Tech

Patreon’s building native video hosting for creators to sidestep YouTube

Patreon is building a video hosting solution and native player. CEO Jack Conte confirmed the project to The Verge, alongside news that he is joining many executives before him in launching a podcast called The Creator Economy.

“We already host podcasts, and now we’re starting to host video, as well,” he says. “We’re building a video product … So in terms of how we’ve approached our strategy, and what exactly it is that we’re building, we’re building the horizontal architecture for any creator, no matter their medium, or no matter the upload format, to be able to build a business around their work.”

Conte didn’t share more details on the product, but it’s presumably a way for creators to host and share video without leaving the platform. It’s still unclear when it might launch or how broadly it would be deployed. We’ve reached out to a spokesperson for additional context and will update if we hear back.

Still, Conte’s acknowledgment of the goal and progress on allowing creators to natively host their videos on Patreon could allow more people to avoid YouTube, or at least not rely on it so heavily. The company also maintains an integration with Vimeo that might become less important as this feature launches. Of course, the idea of a company launching its own native video product in the year of 2021 feels bold but speaks to the broader discontent brewing over YouTube’s dominance and Patreon’s own interest in becoming fully self-reliant.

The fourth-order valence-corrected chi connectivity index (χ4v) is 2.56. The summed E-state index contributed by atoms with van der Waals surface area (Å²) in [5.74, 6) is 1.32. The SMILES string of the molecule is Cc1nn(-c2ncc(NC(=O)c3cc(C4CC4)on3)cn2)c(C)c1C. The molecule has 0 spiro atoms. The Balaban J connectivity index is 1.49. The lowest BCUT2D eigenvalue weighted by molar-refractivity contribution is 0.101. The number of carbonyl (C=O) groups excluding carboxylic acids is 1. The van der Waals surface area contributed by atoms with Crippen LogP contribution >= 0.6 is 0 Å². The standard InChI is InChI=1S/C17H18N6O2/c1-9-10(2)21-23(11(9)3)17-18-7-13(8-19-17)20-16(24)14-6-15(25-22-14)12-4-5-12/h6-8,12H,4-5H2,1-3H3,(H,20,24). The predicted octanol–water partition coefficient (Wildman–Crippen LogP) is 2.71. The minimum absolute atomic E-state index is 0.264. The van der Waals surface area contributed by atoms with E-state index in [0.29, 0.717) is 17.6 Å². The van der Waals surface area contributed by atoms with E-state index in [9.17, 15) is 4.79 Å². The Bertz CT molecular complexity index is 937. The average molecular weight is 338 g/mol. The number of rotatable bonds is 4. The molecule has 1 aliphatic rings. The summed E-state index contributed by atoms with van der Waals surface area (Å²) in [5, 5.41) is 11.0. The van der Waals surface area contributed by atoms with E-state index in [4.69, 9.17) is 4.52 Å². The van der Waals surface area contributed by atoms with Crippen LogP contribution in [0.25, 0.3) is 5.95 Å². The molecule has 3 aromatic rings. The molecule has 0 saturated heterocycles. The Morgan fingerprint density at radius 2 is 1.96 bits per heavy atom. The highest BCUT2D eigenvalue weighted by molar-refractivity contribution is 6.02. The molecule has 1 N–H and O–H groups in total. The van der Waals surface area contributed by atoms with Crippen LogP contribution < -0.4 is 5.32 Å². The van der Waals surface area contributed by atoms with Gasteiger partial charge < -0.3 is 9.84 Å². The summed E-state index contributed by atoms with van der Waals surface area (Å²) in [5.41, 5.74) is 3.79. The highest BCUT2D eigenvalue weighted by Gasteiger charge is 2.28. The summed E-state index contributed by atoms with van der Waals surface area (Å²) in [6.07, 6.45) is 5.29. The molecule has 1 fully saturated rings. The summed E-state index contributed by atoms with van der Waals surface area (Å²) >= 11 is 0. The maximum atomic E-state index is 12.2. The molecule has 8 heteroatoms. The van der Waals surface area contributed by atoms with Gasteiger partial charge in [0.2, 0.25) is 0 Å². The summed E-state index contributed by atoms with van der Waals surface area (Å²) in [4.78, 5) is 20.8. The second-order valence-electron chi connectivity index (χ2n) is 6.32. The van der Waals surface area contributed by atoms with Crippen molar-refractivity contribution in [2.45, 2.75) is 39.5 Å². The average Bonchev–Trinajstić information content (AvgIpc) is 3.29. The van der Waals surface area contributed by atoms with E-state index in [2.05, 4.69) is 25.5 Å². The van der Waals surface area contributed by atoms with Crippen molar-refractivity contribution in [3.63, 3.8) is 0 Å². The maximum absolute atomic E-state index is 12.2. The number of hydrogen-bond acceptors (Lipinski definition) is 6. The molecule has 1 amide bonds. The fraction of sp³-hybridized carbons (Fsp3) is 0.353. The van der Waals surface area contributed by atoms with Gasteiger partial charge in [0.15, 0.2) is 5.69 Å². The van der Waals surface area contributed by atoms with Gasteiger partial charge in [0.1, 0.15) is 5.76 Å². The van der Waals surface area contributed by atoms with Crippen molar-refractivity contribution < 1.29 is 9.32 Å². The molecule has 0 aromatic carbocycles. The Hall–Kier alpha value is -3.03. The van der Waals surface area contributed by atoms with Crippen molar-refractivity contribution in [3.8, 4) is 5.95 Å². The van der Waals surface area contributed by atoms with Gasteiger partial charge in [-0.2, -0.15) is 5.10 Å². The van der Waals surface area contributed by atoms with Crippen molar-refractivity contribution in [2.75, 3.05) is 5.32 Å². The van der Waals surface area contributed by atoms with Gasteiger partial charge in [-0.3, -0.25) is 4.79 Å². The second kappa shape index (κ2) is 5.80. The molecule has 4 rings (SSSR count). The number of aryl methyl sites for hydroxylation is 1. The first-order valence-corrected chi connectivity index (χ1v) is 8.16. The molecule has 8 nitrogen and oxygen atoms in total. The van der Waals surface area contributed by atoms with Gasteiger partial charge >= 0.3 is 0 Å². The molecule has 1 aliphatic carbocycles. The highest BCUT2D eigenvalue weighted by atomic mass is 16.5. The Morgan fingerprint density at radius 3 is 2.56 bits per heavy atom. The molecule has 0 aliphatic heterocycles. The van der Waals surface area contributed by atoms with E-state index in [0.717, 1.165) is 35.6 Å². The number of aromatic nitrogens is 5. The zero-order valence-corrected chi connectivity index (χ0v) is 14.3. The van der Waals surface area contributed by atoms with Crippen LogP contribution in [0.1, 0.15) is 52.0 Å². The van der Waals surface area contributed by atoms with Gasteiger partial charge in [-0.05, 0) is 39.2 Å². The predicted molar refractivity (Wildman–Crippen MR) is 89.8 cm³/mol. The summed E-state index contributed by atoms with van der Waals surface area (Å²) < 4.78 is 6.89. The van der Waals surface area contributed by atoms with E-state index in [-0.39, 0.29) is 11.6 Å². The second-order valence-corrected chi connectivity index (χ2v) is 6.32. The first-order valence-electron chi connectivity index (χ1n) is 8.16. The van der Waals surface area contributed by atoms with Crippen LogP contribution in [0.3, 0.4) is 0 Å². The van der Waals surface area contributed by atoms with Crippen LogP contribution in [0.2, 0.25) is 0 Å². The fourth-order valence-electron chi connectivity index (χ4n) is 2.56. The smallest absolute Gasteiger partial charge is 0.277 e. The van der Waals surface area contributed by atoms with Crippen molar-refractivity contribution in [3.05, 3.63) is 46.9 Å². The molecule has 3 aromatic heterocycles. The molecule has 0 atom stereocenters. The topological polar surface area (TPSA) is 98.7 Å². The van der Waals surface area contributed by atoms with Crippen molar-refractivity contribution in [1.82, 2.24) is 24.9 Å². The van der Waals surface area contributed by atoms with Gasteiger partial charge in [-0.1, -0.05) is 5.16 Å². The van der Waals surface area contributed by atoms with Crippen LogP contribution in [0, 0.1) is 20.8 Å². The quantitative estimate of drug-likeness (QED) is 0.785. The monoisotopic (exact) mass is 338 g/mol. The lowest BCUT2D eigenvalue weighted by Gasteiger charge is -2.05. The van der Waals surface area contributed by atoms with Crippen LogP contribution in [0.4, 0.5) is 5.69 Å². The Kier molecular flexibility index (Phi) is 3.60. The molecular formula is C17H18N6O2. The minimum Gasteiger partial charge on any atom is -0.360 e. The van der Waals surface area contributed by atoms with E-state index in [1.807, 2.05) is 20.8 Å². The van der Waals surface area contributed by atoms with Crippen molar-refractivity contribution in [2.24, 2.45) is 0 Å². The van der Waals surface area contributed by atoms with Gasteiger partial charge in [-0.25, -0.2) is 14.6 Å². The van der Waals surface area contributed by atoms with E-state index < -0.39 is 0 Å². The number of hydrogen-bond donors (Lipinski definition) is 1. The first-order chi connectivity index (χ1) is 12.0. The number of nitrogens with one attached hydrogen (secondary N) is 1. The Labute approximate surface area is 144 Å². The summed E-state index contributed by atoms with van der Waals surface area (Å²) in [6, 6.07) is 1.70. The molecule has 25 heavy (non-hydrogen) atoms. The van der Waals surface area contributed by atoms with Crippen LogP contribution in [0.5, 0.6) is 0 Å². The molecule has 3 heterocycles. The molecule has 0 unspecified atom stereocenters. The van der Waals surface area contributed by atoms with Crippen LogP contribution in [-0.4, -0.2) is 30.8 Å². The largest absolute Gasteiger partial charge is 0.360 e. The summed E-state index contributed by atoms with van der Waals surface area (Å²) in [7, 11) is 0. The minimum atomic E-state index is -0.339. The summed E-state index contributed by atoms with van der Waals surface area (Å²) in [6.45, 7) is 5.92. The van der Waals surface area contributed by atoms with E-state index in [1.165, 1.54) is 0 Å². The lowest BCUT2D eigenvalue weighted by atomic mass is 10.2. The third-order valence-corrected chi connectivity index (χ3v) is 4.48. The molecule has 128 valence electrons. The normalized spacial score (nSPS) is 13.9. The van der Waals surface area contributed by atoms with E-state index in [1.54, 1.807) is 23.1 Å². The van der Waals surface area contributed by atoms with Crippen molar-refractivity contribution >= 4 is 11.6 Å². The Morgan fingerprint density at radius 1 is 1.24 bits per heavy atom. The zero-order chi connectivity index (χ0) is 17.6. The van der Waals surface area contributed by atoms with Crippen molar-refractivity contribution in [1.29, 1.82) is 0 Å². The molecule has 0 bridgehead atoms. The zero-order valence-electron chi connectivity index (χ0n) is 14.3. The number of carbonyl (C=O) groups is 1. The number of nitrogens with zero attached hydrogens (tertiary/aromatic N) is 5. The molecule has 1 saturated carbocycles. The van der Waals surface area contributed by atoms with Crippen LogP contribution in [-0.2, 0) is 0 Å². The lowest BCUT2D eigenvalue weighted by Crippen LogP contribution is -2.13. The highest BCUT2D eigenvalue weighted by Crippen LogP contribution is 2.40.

The timing of the announcement is particularly interesting because Conte’s podcast focuses on the techier side of creators. Conte won’t be interviewing Patreon creators, but rather people who are building and funding tools for them to use, like Reddit co-founder Alexis Ohanian and Li Jin, founder and managing partner at Atelier. Conte says the idea is to put Patreon’s name next to these folks and share its vision for the creator world.

“We want to attract the most awesome, forward-thinking, curious people who are building for the creator economy to Patreon,” he says. “We want those people to hear how we think about the world, and our vision, and what we want to build, and what we believe in, and who we are.”

The show will be ad-free and free to access on all platforms — there’s no Patreon-funded tier — and will be released seasonally with 12 episodes planned.

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